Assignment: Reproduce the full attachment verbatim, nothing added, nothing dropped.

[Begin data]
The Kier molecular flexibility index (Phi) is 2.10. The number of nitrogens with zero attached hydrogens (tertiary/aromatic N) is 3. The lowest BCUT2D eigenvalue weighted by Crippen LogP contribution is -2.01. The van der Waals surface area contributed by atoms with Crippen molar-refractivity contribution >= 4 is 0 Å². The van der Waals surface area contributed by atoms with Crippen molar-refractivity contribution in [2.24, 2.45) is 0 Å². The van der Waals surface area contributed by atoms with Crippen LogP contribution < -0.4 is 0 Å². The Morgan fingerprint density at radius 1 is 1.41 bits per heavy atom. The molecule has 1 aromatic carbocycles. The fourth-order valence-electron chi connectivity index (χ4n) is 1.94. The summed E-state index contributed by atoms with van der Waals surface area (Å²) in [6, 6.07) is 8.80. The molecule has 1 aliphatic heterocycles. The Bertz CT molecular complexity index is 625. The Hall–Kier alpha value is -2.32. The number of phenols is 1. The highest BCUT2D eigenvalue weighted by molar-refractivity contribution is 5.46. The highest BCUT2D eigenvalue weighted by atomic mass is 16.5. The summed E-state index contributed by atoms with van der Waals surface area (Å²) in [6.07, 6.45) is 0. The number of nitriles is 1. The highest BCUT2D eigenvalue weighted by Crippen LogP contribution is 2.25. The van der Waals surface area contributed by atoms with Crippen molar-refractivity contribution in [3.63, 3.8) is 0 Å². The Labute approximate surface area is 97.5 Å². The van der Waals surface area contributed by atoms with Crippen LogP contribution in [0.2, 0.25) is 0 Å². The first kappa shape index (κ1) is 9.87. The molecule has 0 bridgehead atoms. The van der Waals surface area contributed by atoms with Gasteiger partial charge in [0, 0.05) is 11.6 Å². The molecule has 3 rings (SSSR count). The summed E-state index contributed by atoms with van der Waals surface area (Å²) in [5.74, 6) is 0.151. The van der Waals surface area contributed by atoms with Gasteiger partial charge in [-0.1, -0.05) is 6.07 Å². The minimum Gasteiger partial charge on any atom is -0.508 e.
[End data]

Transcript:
The Kier molecular flexibility index (Phi) is 2.10. The number of nitrogens with zero attached hydrogens (tertiary/aromatic N) is 3. The lowest BCUT2D eigenvalue weighted by Crippen LogP contribution is -2.01. The van der Waals surface area contributed by atoms with Crippen molar-refractivity contribution >= 4 is 0 Å². The van der Waals surface area contributed by atoms with Crippen molar-refractivity contribution in [2.24, 2.45) is 0 Å². The van der Waals surface area contributed by atoms with Crippen LogP contribution < -0.4 is 0 Å². The Morgan fingerprint density at radius 1 is 1.41 bits per heavy atom. The molecule has 1 aromatic carbocycles. The fourth-order valence-electron chi connectivity index (χ4n) is 1.94. The summed E-state index contributed by atoms with van der Waals surface area (Å²) in [6, 6.07) is 8.80. The molecule has 1 aliphatic heterocycles. The Bertz CT molecular complexity index is 625. The Hall–Kier alpha value is -2.32. The number of phenols is 1. The highest BCUT2D eigenvalue weighted by molar-refractivity contribution is 5.46. The highest BCUT2D eigenvalue weighted by atomic mass is 16.5. The summed E-state index contributed by atoms with van der Waals surface area (Å²) in [6.07, 6.45) is 0. The number of nitriles is 1. The highest BCUT2D eigenvalue weighted by Crippen LogP contribution is 2.25. The van der Waals surface area contributed by atoms with Crippen molar-refractivity contribution in [3.63, 3.8) is 0 Å². The Labute approximate surface area is 97.5 Å². The van der Waals surface area contributed by atoms with Crippen LogP contribution in [0.2, 0.25) is 0 Å². The first kappa shape index (κ1) is 9.87. The molecule has 0 bridgehead atoms. The van der Waals surface area contributed by atoms with Gasteiger partial charge in [0, 0.05) is 11.6 Å². The molecule has 3 rings (SSSR count). The summed E-state index contributed by atoms with van der Waals surface area (Å²) in [5.74, 6) is 0.151. The van der Waals surface area contributed by atoms with Gasteiger partial charge in [-0.1, -0.05) is 6.07 Å². The minimum Gasteiger partial charge on any atom is -0.508 e.